Generally, nursing homes and assisted living facilities provide high-quality and compassionate care for their vulnerable elderly residents. In some cases, these facilities that families trust to care of their loved ones end up being the cause of neglect, abuse, and preventable harm.
The first thing you should do if you suspect abuse or neglect of a nursing home resident is report your suspicions to the appropriate authorities and an accomplished personal injury attorney. An experienced State College nursing home abuse lawyer could help both victims of abuse and their family members better understand their legal options and take proactive action to keep their loved ones safe from harm.
First passed in 1979 and recently revised in 1999, the Health Care Facilities Act establishes the fundamental rights of nursing home residents in the state of Pennsylvania. In keeping with the federal Nursing Home Reform Act of 1987, the rights detailed in the HCFA include but are not limited to:
Anyone, including nursing home staff members and administrators, who suspects one or more of these rights has been violated is legally required by the Older Adults Protective Services Act to report the alleged mistreatment to the nearest State Agency on Aging. Additionally, if someone suspects that maltreatment in a nursing home involved sexual abuse or caused serious physical injury or premature death, he or she must report that conduct to both the Pennsylvania Department of Aging and local police.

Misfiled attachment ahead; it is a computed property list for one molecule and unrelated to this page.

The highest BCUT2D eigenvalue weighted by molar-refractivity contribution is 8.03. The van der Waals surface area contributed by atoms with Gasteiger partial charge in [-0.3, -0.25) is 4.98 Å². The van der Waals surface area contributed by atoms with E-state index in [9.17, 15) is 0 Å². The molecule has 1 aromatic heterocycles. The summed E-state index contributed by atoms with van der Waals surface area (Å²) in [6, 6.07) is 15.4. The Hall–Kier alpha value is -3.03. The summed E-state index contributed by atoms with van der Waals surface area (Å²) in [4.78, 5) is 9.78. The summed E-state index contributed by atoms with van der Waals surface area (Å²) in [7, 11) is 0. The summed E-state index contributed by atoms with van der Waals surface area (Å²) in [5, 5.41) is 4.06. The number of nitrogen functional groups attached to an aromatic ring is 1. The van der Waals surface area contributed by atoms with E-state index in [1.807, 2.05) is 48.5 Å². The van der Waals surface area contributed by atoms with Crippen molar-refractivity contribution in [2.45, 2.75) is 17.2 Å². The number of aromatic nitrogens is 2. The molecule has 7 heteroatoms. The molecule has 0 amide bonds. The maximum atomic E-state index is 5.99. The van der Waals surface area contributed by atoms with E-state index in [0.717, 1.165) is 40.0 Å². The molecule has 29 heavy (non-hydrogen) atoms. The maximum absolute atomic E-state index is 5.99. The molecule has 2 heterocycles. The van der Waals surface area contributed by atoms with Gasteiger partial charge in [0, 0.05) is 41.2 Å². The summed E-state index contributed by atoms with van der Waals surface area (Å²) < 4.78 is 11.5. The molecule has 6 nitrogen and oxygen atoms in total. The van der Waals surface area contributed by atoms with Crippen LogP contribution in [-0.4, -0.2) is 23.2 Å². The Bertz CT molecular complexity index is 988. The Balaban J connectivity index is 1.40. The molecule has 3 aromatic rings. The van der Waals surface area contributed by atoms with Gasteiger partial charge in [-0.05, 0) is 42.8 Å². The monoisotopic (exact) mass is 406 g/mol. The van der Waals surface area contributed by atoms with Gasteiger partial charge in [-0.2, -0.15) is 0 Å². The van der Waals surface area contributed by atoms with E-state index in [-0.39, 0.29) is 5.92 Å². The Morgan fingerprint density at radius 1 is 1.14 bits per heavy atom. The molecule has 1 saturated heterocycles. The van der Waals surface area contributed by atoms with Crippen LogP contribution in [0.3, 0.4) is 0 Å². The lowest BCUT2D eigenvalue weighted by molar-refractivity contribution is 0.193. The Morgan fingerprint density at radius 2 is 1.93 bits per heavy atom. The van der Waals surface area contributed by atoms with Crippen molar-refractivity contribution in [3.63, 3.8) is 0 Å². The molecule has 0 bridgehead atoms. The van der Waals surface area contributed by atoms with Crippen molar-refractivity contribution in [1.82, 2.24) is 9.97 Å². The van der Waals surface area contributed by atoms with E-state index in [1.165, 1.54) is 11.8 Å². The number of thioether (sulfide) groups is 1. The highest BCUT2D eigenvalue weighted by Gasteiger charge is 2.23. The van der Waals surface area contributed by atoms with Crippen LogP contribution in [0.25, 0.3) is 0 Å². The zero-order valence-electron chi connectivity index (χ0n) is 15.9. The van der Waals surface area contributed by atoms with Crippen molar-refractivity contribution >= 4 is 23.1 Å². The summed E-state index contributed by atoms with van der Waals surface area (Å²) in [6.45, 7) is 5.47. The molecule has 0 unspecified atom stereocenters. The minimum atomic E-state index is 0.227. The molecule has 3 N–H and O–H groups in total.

In addition, nursing home mistreatment may take the form of physical violence, emotional manipulation or harassment, financial abuse, or simple legal negligence. A State College attorney could help the family of a mistreated assisted living facility resident identify and produce evidence of the mistreatment he or she unjustly suffered.
Once they meet state-mandated reporting requirements, prospective plaintiffs in nursing home abuse cases may pursue compensation for any and all losses stemming from the wrongful conduct. In some cases, these may include economic losses such as money taken through fraud or duress, extra medical expenses necessitated by preventable injuries, and costs related to the replacement of damaged personal property.
Additionally, these claims typically involve subjective, non-economic losses that cannot be defined in strictly quantitative terms. An elderly person who falls victim to neglect or abuse may suffer a loss of enjoyment of life, unnecessary physical and mental suffering, psychological trauma, and the loss of various personal opportunities—all of which a nursing home mistreatment attorney in State College could factor into a demand for civil compensation.
Filing suit against a nursing home for neglect or abuse of a resident can be challenging. Nursing homes vigorously defend claims brought against them, and malpractice may be hard to prove, especially if residents are unwilling or unable to come forward about their experiences.
Fortunately, help is available from a dedicated State College nursing home abuse lawyer. To schedule a free, confidential consultation and discuss your potential case, call today.